Wednesday, September 19, 2012

Internship Vs. Volunteering


Most people tend to confuse these two words. Internship is something that you do to acquire skills that will benefit your professional career. For instance, certain college majors require students to do an internship. The primary goal of that internship or practicum is to present the real world to those students. Internships can either be paid or non-paid. Before accepting any internship position, it is important to inquire about its quality. One of the best ways to collect useful information is to talk to both current and former students who are familiar with that program. As a college student, you will need to be careful on whom you ask for information. You should try to find at least five students who can give you unbiased feedbacks about the program that you are interested in.

Often times, I observe students trying to get an easy way out of their internship. These students usually report late to their preceptors and are usually the first ones to leave that office. As an intern, you need to show your supervisor that you are interested in being there. Make yourself available!


Merriam-Webster defines volunteer as an individual who voluntarily undertakes or expresses willingness to undertake a service. Financial reward is never a primary goal of volunteering. One can however be refunded for expenses such as traveling, housing and meals. A volunteer normally puts the welfare of others before his or her own. Although volunteering is about making a difference in the life of another individual, a volunteer inevitably receives some valuable life experiences.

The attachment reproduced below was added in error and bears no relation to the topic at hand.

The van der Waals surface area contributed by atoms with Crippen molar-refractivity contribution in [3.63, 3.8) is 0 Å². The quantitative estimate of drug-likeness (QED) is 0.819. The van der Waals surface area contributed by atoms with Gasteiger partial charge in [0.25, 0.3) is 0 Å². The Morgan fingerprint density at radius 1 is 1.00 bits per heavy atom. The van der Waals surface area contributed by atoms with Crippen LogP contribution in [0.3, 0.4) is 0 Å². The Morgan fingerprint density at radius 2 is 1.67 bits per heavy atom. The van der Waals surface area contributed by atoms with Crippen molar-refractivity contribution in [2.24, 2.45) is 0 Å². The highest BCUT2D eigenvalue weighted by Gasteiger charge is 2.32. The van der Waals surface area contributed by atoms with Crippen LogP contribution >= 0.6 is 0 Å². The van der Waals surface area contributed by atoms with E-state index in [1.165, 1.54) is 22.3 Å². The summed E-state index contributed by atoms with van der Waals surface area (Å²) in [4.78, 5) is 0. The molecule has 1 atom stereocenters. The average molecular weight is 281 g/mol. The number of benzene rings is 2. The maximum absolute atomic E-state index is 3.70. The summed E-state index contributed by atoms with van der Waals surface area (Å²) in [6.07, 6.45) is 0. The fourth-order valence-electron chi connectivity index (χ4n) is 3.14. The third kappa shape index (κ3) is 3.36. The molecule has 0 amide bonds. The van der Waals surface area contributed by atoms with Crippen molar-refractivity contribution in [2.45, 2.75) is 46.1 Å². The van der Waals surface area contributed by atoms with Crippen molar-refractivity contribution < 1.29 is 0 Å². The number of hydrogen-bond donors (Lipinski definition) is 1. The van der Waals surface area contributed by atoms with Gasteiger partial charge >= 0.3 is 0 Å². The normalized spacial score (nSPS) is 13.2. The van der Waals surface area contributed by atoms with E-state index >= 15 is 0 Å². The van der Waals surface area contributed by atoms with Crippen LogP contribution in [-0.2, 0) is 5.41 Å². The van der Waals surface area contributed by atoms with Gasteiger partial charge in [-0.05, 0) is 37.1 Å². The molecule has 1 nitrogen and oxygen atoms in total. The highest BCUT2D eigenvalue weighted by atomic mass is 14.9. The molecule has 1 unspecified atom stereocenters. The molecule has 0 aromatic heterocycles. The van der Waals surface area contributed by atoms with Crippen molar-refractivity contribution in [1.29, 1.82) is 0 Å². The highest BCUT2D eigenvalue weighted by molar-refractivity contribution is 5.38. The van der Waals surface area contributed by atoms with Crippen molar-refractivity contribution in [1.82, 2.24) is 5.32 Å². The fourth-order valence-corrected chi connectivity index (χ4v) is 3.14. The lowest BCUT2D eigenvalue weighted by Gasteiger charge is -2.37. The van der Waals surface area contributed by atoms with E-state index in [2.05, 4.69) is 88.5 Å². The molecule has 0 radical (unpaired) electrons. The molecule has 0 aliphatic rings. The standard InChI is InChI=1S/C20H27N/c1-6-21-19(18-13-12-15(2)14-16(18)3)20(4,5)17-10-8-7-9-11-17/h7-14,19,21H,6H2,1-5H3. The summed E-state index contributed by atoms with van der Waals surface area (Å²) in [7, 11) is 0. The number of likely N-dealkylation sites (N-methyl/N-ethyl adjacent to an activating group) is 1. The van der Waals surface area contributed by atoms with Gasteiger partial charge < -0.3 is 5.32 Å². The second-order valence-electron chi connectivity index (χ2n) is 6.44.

Whether you are an intern or a volunteer, you should make it your priority to gain as much experiences as possible. As a college student, when you are applying for a job or to graduate school, the interviewer will be interested in what you have learned; not what your supervisor did. A recruiting manager will mostly be interested in how your skills will benefit her company. For graduate school, the program director will need to know how your skills will benefit that program.

 If you are interested in becoming a medical doctor, it might be in your best advantage to volunteer in a health related field such as a hospital, nursing home or a low-income health clinic. If you aspire to become a lawyer, I do think that a shelter or a non-profit human rights organization is a great place to start.

If you are responsible for securing your own internship, you will most likely come across some agencies or websites that promise to find and place you in the program of your dream. Choosing this route can however be very costly. I tell students to avoid the middleman because you can directly contact the coordinator of any programs that you wish to apply to.

Hope you enjoy this post!

Wedlin Sainval, M.S.M.S.

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